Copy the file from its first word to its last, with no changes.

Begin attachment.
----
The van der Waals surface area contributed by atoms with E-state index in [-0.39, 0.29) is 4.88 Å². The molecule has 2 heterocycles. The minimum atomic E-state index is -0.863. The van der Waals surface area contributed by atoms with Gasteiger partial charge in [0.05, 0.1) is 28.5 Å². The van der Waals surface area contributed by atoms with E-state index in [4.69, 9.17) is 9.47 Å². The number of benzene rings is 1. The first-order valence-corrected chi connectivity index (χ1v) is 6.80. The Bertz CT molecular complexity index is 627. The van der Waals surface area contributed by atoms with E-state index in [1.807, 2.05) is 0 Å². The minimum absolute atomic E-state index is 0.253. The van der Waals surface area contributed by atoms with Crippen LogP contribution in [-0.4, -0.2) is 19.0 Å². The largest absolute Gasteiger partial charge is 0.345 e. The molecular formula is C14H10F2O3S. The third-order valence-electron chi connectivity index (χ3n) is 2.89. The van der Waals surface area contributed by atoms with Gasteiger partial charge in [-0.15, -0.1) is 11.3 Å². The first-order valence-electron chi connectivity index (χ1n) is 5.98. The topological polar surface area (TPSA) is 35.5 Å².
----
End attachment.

The van der Waals surface area contributed by atoms with E-state index in [-0.39, 0.29) is 4.88 Å². The molecule has 2 heterocycles. The minimum atomic E-state index is -0.863. The van der Waals surface area contributed by atoms with Gasteiger partial charge in [0.05, 0.1) is 28.5 Å². The van der Waals surface area contributed by atoms with E-state index in [4.69, 9.17) is 9.47 Å². The number of benzene rings is 1. The first-order valence-corrected chi connectivity index (χ1v) is 6.80. The Bertz CT molecular complexity index is 627. The van der Waals surface area contributed by atoms with E-state index in [1.807, 2.05) is 0 Å². The minimum absolute atomic E-state index is 0.253. The van der Waals surface area contributed by atoms with Crippen LogP contribution in [-0.4, -0.2) is 19.0 Å². The largest absolute Gasteiger partial charge is 0.345 e. The molecular formula is C14H10F2O3S. The third-order valence-electron chi connectivity index (χ3n) is 2.89. The van der Waals surface area contributed by atoms with Gasteiger partial charge in [-0.15, -0.1) is 11.3 Å². The first-order valence-electron chi connectivity index (χ1n) is 5.98. The topological polar surface area (TPSA) is 35.5 Å².